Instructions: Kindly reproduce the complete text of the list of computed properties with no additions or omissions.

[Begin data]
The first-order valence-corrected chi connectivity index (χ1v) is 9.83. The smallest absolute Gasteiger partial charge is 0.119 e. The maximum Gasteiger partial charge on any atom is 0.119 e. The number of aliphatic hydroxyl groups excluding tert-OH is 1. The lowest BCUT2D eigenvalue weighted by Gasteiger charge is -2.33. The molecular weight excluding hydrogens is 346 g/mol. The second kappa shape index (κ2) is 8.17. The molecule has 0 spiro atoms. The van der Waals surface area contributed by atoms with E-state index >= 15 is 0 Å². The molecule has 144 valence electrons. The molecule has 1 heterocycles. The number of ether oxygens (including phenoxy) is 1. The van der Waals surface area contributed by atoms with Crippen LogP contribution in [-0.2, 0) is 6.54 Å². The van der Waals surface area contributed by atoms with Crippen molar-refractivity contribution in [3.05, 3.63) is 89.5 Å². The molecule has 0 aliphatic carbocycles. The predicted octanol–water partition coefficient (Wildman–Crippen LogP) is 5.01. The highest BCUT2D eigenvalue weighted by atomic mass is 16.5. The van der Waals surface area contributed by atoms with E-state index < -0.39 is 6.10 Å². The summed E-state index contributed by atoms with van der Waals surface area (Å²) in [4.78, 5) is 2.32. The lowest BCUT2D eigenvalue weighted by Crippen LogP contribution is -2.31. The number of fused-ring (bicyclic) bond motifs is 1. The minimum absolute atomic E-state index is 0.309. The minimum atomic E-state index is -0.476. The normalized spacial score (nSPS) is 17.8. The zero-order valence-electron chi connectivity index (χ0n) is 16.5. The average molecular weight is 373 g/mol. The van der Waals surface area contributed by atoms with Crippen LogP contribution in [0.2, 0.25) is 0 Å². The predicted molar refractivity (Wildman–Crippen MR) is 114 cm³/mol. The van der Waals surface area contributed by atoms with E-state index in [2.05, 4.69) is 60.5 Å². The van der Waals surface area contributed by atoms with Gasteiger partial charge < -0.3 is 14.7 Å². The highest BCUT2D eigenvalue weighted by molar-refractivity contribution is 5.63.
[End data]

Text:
The first-order valence-corrected chi connectivity index (χ1v) is 9.83. The smallest absolute Gasteiger partial charge is 0.119 e. The maximum Gasteiger partial charge on any atom is 0.119 e. The number of aliphatic hydroxyl groups excluding tert-OH is 1. The lowest BCUT2D eigenvalue weighted by Gasteiger charge is -2.33. The molecular weight excluding hydrogens is 346 g/mol. The second kappa shape index (κ2) is 8.17. The molecule has 0 spiro atoms. The van der Waals surface area contributed by atoms with E-state index >= 15 is 0 Å². The molecule has 144 valence electrons. The molecule has 1 heterocycles. The number of ether oxygens (including phenoxy) is 1. The van der Waals surface area contributed by atoms with Crippen LogP contribution in [-0.2, 0) is 6.54 Å². The van der Waals surface area contributed by atoms with Crippen molar-refractivity contribution in [3.05, 3.63) is 89.5 Å². The molecule has 0 aliphatic carbocycles. The predicted octanol–water partition coefficient (Wildman–Crippen LogP) is 5.01. The highest BCUT2D eigenvalue weighted by atomic mass is 16.5. The van der Waals surface area contributed by atoms with E-state index < -0.39 is 6.10 Å². The summed E-state index contributed by atoms with van der Waals surface area (Å²) in [4.78, 5) is 2.32. The lowest BCUT2D eigenvalue weighted by Crippen LogP contribution is -2.31. The number of fused-ring (bicyclic) bond motifs is 1. The minimum absolute atomic E-state index is 0.309. The minimum atomic E-state index is -0.476. The normalized spacial score (nSPS) is 17.8. The zero-order valence-electron chi connectivity index (χ0n) is 16.5. The average molecular weight is 373 g/mol. The van der Waals surface area contributed by atoms with Crippen LogP contribution in [0.2, 0.25) is 0 Å². The predicted molar refractivity (Wildman–Crippen MR) is 114 cm³/mol. The van der Waals surface area contributed by atoms with E-state index in [2.05, 4.69) is 60.5 Å². The van der Waals surface area contributed by atoms with Gasteiger partial charge < -0.3 is 14.7 Å². The highest BCUT2D eigenvalue weighted by molar-refractivity contribution is 5.63.